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Marshall Fire debris removal could begin in 2-4 weeks

County leaders and the contractor provided more information about the debris removal program at a meeting Tuesday evening.

BOULDER COUNTY, Colo — Debris removal after the Marshall Fire could begin in two to four weeks, the project's operations manager said at a community meeting Tuesday.

Boulder County said it will take about four months to finish the project. If crews start removing debris from properties in April, that could push the timeline to sometime in August. 

A more detailed schedule will be published later this week, the county said.

According to Jeff Maxwell, Boulder County's Director of Public Works, the county had to prioritize neighborhoods based on FEMA's guidelines. Population density, environmental justice issues (such as predominantly minority neighborhoods and lower income neighborhoods), and air quality are some of the criteria FEMA asks communities to consider when prioritizing which areas will be cleared first. 

Maxwell said when creating the schedule, the county also accounted for areas presenting runoff issues.

DRC Emergency Services will be responsible for completing debris removal work for the more than 800 property owners who have opted into the program in Louisville, Superior and unincorporated Boulder County.

People can opt in or opt out of the program until crews start work in their neighborhood. Crews can help remove a number of things, including foundations, driveways and trees.

Before work starts, several steps need to take place. DRC will now begin individual site inspections and review homeowner requests for items to preserve. Property owners will be notified in advance before crews are expected to arrive.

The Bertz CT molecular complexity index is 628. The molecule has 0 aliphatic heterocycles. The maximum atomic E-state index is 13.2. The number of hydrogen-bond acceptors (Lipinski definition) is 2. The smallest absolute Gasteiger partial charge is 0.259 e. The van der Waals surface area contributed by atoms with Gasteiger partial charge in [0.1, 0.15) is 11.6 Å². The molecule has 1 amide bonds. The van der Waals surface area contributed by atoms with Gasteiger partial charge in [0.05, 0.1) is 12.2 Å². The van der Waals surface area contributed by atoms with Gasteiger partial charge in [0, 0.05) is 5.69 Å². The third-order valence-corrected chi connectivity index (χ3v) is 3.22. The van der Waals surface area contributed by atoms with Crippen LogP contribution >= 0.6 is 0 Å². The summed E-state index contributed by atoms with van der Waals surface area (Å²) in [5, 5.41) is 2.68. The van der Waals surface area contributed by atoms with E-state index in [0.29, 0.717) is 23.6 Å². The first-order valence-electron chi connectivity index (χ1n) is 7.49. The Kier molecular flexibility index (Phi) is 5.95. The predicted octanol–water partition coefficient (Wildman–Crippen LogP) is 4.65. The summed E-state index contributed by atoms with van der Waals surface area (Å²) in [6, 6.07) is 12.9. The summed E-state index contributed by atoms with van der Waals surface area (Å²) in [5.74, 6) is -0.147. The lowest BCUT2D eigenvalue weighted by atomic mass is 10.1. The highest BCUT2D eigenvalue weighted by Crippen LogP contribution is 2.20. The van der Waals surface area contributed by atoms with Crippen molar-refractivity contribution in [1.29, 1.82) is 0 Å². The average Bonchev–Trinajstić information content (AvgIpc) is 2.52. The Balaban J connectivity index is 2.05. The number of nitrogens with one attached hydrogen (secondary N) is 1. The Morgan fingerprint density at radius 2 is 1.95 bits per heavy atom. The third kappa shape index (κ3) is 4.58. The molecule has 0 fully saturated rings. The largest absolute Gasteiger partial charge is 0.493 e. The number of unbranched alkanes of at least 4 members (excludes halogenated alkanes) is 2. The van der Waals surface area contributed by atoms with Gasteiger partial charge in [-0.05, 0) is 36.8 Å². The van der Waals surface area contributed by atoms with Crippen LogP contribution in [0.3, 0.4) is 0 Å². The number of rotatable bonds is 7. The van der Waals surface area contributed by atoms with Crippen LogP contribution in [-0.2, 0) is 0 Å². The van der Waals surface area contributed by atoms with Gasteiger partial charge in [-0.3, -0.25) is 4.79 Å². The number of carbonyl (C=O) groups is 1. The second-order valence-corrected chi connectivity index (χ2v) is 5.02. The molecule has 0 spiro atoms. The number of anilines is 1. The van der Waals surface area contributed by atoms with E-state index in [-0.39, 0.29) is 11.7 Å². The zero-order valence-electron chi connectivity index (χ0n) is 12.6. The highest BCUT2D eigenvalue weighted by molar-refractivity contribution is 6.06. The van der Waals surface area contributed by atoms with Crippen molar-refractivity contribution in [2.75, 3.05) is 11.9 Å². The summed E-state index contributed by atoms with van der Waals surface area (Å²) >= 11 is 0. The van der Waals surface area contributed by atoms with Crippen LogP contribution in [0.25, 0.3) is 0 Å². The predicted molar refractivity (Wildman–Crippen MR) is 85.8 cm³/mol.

The county believes it will take four months to remove debris from every property.

Hundreds of people tuned into the community meeting on Tuesday. Many questions focused on safety. To protect people still living in these neighborhoods, DRC said it will constantly spray water on properties to keep particulates from going into the air.

The overall cost of the program is about $60 million. Participating property owners who are covered by homeowners insurance will give the county the part of their payout that is dedicated to debris removal. 

On Monday, a judge dismissed a lawsuit over the debris removal program, saying the group that brought the suit has no standing to file its claims.

The lawsuit was filed in February by Demanding Integrity In Government Spending (DIGS). The newly-formed nonprofit claimed Boulder County broke open meetings laws and wasn't transparent when it picked a contractor to remove debris as part of its Private Property Debris Removal program.

A judge found DIGS had no standing to file its claims because it had no connection to Boulder County. 

The lawsuit had originally asked a judge to direct the county to rebid the debris removal contract. Earlier this month, DIGS said it would no longer ask for such an order. That move cleared the county to approve the contract with DRC, which it did on March 22.

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